Early warning signs cropped up when the first coronavirus cases were discovered within the Olympic village on Monday, with three members of the South African men’s soccer team testing positive. Those cases set off isolation attempts and contact tracing efforts ahead of Thursday’s opener against Japan.
There’s been a steady drip of athletes withdrawing due to positive tests in the build-up to this week.
After an alternate for the U.S. women’s gymnastics team tested positive for the coronavirus, the team departed the Olympic Village to stay in a hotel instead. Coach Cecile Landi wrote on Twitter that “we feel like we can control the athletes and our safety better in a hotel setting!”
There have been at least 67 positive cases among those involved with the Olympics, including athletes and officials.
“I’m always concerned when I see people who are infected, because it could be the tip of an iceberg,” said Dr. Lisa Brosseau, a research consultant at the Center for Infectious Disease Research and Policy within the University of Minnesota. “The word I’ve been using all throughout the pandemic is ‘magical thinking.’ There is so much magical thinking, and the IOC is illustrating it for us perfectly.”
Some sports leagues have proven it’s possible to continue during the pandemic. The NBA and WNBA utilized bubble formats early in the pandemic to complete the 2020 playoffs before returning to a more natural setting this season. The NFL completed a season with fewer fans in the seats.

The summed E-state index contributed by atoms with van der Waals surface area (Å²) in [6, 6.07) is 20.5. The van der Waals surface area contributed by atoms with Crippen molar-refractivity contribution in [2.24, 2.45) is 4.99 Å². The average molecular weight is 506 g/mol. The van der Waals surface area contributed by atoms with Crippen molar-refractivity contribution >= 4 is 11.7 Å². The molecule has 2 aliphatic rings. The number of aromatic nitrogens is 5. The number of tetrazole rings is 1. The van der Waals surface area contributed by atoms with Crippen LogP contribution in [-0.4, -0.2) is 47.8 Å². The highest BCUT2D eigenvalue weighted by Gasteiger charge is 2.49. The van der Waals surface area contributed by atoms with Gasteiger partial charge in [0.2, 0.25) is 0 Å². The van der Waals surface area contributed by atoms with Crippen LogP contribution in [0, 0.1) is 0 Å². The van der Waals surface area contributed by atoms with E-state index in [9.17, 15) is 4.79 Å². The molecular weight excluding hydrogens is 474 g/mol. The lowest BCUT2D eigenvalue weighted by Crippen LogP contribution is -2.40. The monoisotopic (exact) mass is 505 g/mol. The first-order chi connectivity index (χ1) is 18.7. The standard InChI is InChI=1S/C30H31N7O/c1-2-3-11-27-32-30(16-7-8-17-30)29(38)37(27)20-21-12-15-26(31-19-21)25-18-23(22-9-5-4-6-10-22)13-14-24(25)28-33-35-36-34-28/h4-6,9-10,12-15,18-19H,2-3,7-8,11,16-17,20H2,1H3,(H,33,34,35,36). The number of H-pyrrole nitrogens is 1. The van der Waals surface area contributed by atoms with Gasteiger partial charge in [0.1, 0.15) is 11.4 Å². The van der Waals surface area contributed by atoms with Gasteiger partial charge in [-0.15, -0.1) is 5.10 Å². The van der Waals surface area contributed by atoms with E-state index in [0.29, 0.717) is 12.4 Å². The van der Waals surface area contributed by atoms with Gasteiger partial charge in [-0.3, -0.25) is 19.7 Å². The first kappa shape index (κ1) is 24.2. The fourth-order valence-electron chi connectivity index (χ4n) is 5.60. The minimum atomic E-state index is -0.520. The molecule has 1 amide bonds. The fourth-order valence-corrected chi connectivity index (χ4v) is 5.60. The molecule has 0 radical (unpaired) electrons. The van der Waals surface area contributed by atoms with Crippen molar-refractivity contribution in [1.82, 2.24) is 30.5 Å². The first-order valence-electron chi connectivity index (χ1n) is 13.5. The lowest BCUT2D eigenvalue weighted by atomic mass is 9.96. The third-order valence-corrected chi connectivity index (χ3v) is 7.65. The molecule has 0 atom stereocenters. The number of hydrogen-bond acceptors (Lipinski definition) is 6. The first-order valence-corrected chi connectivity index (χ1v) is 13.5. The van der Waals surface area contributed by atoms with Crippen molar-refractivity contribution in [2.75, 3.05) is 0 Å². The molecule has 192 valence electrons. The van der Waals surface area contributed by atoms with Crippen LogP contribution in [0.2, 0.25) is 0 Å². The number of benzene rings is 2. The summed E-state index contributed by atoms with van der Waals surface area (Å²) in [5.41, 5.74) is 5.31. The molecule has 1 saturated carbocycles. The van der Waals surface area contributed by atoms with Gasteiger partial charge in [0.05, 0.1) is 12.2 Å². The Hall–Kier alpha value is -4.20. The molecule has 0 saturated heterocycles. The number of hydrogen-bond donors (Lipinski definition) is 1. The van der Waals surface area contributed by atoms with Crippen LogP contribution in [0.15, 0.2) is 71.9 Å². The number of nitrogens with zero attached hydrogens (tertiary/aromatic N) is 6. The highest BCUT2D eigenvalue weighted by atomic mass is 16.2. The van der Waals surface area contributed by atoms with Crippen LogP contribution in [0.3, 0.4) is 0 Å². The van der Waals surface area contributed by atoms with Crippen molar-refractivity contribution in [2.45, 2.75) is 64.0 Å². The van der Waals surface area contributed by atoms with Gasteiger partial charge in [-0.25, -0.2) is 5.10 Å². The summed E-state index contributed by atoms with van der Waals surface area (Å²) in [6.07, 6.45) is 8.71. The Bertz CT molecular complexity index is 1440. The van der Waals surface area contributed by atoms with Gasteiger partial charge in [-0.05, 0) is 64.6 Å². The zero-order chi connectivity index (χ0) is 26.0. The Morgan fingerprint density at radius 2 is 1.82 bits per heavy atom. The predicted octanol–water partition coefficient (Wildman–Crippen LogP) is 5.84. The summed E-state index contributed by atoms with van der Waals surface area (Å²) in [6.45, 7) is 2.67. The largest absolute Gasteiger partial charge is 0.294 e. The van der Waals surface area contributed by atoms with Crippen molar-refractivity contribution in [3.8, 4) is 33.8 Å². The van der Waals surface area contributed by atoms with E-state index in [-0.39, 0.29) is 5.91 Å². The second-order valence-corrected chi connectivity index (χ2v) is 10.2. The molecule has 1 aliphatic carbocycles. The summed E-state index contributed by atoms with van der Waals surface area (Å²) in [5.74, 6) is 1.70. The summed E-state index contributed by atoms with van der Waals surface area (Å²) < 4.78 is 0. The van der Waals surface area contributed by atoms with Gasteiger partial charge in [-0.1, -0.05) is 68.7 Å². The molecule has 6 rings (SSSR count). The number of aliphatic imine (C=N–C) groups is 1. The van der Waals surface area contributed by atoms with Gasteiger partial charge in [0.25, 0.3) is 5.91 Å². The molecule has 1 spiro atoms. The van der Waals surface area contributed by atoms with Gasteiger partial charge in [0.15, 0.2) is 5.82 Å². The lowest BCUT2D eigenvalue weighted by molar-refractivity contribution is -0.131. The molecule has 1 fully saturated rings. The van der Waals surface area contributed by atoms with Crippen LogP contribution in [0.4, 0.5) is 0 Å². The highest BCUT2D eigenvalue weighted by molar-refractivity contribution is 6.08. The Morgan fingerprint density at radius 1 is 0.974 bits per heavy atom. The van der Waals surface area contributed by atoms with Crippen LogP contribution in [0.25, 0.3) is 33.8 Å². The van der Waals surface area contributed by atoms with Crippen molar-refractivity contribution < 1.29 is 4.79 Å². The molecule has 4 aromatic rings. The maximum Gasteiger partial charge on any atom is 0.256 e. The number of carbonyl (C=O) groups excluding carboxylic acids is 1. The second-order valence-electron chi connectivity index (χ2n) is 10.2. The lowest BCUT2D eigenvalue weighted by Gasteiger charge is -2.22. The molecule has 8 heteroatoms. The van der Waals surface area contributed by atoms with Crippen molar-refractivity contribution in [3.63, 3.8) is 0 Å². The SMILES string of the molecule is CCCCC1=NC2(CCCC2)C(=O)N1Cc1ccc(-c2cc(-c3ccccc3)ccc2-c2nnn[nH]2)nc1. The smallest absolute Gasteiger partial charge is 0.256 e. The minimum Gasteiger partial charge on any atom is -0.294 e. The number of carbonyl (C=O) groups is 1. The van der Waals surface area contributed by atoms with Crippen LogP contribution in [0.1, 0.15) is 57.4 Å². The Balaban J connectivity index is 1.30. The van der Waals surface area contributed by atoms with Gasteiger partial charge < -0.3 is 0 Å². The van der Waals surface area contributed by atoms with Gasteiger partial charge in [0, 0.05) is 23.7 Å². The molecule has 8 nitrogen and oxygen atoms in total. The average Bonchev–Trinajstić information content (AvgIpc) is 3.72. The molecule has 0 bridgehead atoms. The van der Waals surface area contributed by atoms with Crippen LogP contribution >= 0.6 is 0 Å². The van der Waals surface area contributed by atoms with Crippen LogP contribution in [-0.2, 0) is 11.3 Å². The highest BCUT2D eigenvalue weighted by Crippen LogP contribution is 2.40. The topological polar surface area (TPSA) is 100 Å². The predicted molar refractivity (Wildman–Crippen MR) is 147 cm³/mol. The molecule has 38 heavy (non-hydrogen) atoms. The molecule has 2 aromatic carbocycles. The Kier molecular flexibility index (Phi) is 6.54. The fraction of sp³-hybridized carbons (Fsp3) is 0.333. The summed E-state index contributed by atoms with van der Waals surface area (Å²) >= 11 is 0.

But those sports were more manageable, with far fewer athletes involved, than the massive Olympics. And the bubble format the NBA and WNBA used — with near-lockdown conditions — aren’t being used in Tokyo, with athletes sharing rooms, for instance.
“As much as the IOC says they have a bubble going, that isn’t happening,” Dr. Brosseau said. “You can’t make a bubble over the Olympic village. That just isn’t possible. Bubbles have to be much smaller than that.”
Dr. Brosseau said she’s alarmed at the naivety the IOC has shown while preparing to hold the Olympics during a pandemic. She pointed to the different risk levels between indoor and outdoor sports, yet the IOC hasn’t adapted different measures for each. The IOC has fallen short on planning to prevent aerosol inhalation of the virus, opting instead to count on face coverings, plexiglass barriers and opening windows every 30 minutes.